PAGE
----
XCVII

TO make a prairie it takes a clover and one bee,--
One clover, and a bee,
And revery.
The revery alone will do
If bees are few.
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4 of 4 people found the following review helpful By K. McKenna on December 25, 2009
Format: Paperback Verified Purchase
This is good for someone who just wants to read some good poetry. However, to truly get the experience of Dickinson's intention, one should buy an unaltered version. This is one with edited versions of her poems.
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6 of 9 people found the following review helpful By BlackJack21 on May 7, 2007
Format: Paperback
Emily Dickinson's expressional language of yesteryear is still the je ne sais quoi of today. The genius that comes forth from her consciousness seems rather simplistic at first, but when you truly contemplate her writing style true enlightenment develops in what I'd refer to as the dimensions of humanity. These dimensions consist of the soul (psyche,) the spirit (nous,) and the body (soma).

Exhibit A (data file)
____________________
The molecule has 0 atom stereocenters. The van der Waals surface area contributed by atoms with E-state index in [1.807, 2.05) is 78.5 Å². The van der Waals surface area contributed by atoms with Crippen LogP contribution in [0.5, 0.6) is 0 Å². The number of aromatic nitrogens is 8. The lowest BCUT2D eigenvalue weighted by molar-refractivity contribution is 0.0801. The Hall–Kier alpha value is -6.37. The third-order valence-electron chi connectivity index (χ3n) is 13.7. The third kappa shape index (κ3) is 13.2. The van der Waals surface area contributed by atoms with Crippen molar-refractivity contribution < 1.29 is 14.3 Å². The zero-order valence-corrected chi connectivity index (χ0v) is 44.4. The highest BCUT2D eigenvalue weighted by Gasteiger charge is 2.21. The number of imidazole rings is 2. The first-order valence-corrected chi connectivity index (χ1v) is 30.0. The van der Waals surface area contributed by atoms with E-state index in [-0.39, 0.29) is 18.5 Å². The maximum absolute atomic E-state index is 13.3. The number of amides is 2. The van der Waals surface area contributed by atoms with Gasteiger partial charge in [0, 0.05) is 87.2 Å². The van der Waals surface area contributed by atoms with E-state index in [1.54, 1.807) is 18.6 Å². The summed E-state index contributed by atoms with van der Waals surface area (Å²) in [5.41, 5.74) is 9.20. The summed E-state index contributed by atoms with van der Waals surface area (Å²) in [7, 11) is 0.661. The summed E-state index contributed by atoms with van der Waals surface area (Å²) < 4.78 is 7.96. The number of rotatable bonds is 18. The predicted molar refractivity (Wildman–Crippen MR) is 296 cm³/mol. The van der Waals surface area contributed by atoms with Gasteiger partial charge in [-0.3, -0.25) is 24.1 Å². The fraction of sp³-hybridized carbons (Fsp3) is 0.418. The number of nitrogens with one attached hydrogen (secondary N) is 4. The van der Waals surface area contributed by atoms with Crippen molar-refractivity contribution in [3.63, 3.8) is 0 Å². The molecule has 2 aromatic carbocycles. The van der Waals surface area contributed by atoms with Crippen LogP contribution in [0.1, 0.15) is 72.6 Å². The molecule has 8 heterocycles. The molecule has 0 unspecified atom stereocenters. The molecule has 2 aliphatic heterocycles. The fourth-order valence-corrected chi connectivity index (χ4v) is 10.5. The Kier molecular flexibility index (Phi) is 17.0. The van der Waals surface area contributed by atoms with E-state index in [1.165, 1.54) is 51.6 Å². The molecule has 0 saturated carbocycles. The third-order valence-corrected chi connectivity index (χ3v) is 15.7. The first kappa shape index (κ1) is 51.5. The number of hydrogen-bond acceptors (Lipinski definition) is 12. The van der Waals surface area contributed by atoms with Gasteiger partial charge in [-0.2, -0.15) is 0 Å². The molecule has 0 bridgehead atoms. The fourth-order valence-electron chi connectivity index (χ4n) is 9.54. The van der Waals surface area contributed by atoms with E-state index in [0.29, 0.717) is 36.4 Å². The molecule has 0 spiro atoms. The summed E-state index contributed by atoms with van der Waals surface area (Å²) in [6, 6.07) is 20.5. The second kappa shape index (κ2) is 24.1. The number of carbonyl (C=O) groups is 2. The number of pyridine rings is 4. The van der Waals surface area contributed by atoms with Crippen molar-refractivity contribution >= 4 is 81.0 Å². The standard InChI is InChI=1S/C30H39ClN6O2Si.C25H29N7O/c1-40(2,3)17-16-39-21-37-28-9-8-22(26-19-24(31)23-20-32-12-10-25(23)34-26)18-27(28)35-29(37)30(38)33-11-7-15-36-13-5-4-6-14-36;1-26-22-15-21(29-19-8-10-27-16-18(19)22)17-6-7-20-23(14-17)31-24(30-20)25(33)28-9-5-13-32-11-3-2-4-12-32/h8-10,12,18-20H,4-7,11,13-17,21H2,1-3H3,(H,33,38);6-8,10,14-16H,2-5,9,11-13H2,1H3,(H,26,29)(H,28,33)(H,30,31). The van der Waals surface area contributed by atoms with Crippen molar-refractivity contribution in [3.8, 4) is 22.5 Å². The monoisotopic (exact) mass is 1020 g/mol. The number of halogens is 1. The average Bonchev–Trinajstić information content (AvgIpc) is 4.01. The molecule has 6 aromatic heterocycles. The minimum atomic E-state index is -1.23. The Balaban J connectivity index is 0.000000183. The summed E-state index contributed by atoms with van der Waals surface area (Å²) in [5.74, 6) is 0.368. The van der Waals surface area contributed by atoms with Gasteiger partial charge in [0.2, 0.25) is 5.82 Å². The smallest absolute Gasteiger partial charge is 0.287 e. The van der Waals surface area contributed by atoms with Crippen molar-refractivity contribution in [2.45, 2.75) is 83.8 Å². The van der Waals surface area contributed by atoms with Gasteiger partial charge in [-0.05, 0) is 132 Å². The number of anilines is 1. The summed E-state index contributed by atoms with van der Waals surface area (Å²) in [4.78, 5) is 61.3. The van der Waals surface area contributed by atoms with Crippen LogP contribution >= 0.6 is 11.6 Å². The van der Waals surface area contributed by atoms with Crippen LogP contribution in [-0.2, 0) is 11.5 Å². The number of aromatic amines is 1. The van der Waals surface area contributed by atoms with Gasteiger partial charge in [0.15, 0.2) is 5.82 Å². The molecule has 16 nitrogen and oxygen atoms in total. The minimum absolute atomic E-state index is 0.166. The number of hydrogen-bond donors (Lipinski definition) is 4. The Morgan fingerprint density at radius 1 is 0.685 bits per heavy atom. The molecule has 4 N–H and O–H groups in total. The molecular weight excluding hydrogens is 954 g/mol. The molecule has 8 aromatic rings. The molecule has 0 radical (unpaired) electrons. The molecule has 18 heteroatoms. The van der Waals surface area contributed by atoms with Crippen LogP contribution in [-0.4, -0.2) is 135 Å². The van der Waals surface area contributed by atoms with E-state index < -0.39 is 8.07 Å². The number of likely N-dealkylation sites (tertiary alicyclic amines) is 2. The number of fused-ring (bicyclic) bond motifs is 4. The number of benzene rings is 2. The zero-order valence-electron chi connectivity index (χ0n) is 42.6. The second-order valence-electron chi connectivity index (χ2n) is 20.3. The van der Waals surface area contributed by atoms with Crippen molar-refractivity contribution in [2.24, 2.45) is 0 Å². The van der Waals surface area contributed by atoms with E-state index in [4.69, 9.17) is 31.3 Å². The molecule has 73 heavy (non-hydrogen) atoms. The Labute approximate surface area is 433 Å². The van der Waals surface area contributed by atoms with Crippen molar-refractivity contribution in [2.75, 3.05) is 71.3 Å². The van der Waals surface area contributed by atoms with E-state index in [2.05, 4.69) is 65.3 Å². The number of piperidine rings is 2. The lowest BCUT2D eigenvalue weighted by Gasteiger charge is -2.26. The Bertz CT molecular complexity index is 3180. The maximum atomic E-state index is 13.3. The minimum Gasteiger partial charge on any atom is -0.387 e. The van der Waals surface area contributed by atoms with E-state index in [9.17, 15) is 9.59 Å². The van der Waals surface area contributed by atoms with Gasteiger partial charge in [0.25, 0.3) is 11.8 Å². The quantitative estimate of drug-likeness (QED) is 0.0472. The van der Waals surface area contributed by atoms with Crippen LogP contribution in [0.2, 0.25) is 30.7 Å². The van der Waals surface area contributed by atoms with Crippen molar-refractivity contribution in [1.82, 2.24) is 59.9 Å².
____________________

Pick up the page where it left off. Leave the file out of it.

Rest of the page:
I don't think there is anyone who could read Dickinson's poems and not have these dimensions of the self-affected.
A case in point: one of her poems goes like this.

Hope is the thing with feathers
That perches in the soul,
And sings the tune without the words,
And never stops at all,

And Sweetest in the gale is heard;
And sore must be the storm
That could abash the little bird
That kept so many warm.

I've heard it in the chillest land,
And on the strangest sea;
Yet, never, in extremity,
It asked a crumb of me.

This is one of her most recited poems to date. I sometimes wonder how most people would interpret it?
How I ascertain it is in this contexts. I believe it's about a bird that with a little help will be able to withstand the evening chill.
On it's own, it wants to persevere no matter what the odds, but the pangs of the world rest upon its shoulders.
The bottom line is that the bird needs support.
This bird is the mother of baby chicks who are in disparate need of nurturing, and protection simply because the dead of night is creating trepidations in their souls.
For you see, without trust there is no hope. That is why hope is a thing with feathers because the bird represents a better tomorrow. A tomorrow that will come someday. It will be a day when we can all freely trust one another.
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1 of 1 people found the following review helpful By Randi Olson Cline on October 15, 2013
Format: Paperback Verified Purchase
Emily Dickinson happens to be my favorite poet so I have several books versions of her poetry. I like this cover the best. The color green is prettier than what it appears to be in this picture.